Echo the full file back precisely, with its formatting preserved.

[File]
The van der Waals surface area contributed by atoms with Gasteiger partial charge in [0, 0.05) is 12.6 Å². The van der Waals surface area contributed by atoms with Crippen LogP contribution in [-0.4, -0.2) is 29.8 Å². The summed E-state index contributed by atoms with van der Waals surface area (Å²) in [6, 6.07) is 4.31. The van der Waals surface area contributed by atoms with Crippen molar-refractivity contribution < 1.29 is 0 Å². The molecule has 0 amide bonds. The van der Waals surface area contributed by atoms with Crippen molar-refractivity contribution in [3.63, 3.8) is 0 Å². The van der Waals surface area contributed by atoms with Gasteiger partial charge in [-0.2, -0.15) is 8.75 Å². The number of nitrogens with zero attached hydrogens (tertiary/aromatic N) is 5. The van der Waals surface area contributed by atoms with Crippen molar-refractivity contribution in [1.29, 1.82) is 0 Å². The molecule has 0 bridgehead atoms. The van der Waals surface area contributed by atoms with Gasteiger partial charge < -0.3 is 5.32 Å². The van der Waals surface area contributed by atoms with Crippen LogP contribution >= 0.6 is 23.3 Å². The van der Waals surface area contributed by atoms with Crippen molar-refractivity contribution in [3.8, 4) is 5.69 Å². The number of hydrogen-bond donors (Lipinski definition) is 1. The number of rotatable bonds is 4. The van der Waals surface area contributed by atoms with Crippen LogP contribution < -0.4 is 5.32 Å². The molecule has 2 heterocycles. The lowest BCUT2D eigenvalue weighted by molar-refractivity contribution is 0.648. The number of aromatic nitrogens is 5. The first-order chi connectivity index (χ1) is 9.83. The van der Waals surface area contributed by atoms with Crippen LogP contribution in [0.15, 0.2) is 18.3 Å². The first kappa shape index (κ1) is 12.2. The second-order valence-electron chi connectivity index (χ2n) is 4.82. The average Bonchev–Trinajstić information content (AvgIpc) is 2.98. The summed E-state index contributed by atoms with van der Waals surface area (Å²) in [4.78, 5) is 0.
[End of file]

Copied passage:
The van der Waals surface area contributed by atoms with Gasteiger partial charge in [0, 0.05) is 12.6 Å². The van der Waals surface area contributed by atoms with Crippen LogP contribution in [-0.4, -0.2) is 29.8 Å². The summed E-state index contributed by atoms with van der Waals surface area (Å²) in [6, 6.07) is 4.31. The van der Waals surface area contributed by atoms with Crippen molar-refractivity contribution < 1.29 is 0 Å². The molecule has 0 amide bonds. The van der Waals surface area contributed by atoms with Crippen molar-refractivity contribution in [3.63, 3.8) is 0 Å². The van der Waals surface area contributed by atoms with Gasteiger partial charge in [-0.2, -0.15) is 8.75 Å². The number of nitrogens with zero attached hydrogens (tertiary/aromatic N) is 5. The van der Waals surface area contributed by atoms with Crippen molar-refractivity contribution in [1.29, 1.82) is 0 Å². The molecule has 0 bridgehead atoms. The van der Waals surface area contributed by atoms with Gasteiger partial charge < -0.3 is 5.32 Å². The van der Waals surface area contributed by atoms with Crippen LogP contribution >= 0.6 is 23.3 Å². The van der Waals surface area contributed by atoms with Crippen molar-refractivity contribution in [3.8, 4) is 5.69 Å². The number of hydrogen-bond donors (Lipinski definition) is 1. The number of rotatable bonds is 4. The van der Waals surface area contributed by atoms with Crippen LogP contribution < -0.4 is 5.32 Å². The molecule has 2 heterocycles. The lowest BCUT2D eigenvalue weighted by molar-refractivity contribution is 0.648. The number of aromatic nitrogens is 5. The first-order chi connectivity index (χ1) is 9.83. The van der Waals surface area contributed by atoms with Crippen LogP contribution in [0.15, 0.2) is 18.3 Å². The first kappa shape index (κ1) is 12.2. The second-order valence-electron chi connectivity index (χ2n) is 4.82. The average Bonchev–Trinajstić information content (AvgIpc) is 2.98. The summed E-state index contributed by atoms with van der Waals surface area (Å²) in [4.78, 5) is 0.